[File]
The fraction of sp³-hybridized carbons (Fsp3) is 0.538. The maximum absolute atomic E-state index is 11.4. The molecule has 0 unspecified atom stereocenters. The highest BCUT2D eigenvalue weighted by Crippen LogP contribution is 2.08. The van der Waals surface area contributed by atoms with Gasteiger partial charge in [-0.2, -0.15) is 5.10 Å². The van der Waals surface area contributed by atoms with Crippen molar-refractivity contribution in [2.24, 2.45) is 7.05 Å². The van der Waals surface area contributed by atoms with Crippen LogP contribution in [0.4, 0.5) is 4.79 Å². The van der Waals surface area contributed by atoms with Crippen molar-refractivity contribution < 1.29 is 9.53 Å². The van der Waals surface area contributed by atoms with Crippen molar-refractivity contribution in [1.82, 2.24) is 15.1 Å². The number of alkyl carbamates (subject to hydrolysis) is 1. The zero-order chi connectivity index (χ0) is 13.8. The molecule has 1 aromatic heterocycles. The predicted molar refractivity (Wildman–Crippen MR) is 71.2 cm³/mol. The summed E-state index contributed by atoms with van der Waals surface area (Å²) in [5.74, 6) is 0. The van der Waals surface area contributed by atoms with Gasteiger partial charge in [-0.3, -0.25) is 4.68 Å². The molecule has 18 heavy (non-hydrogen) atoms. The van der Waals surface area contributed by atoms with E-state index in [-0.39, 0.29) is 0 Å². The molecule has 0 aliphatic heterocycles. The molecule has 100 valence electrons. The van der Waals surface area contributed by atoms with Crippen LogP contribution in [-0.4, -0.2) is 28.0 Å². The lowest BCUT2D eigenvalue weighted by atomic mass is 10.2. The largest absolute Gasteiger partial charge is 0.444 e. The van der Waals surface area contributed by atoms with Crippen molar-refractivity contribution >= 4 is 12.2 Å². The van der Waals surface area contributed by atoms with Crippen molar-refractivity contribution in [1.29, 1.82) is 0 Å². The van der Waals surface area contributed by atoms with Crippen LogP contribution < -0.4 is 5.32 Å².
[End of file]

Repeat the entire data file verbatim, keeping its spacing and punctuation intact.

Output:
The fraction of sp³-hybridized carbons (Fsp3) is 0.538. The maximum absolute atomic E-state index is 11.4. The molecule has 0 unspecified atom stereocenters. The highest BCUT2D eigenvalue weighted by Crippen LogP contribution is 2.08. The van der Waals surface area contributed by atoms with Gasteiger partial charge in [-0.2, -0.15) is 5.10 Å². The van der Waals surface area contributed by atoms with Crippen molar-refractivity contribution in [2.24, 2.45) is 7.05 Å². The van der Waals surface area contributed by atoms with Crippen LogP contribution in [0.4, 0.5) is 4.79 Å². The van der Waals surface area contributed by atoms with Crippen molar-refractivity contribution < 1.29 is 9.53 Å². The van der Waals surface area contributed by atoms with Crippen molar-refractivity contribution in [1.82, 2.24) is 15.1 Å². The number of alkyl carbamates (subject to hydrolysis) is 1. The zero-order chi connectivity index (χ0) is 13.8. The molecule has 1 aromatic heterocycles. The predicted molar refractivity (Wildman–Crippen MR) is 71.2 cm³/mol. The summed E-state index contributed by atoms with van der Waals surface area (Å²) in [5.74, 6) is 0. The van der Waals surface area contributed by atoms with Gasteiger partial charge in [-0.3, -0.25) is 4.68 Å². The molecule has 18 heavy (non-hydrogen) atoms. The van der Waals surface area contributed by atoms with E-state index in [-0.39, 0.29) is 0 Å². The molecule has 0 aliphatic heterocycles. The molecule has 100 valence electrons. The van der Waals surface area contributed by atoms with Crippen LogP contribution in [-0.4, -0.2) is 28.0 Å². The lowest BCUT2D eigenvalue weighted by atomic mass is 10.2. The largest absolute Gasteiger partial charge is 0.444 e. The van der Waals surface area contributed by atoms with Crippen molar-refractivity contribution >= 4 is 12.2 Å². The van der Waals surface area contributed by atoms with Crippen molar-refractivity contribution in [1.29, 1.82) is 0 Å². The van der Waals surface area contributed by atoms with Crippen LogP contribution < -0.4 is 5.32 Å².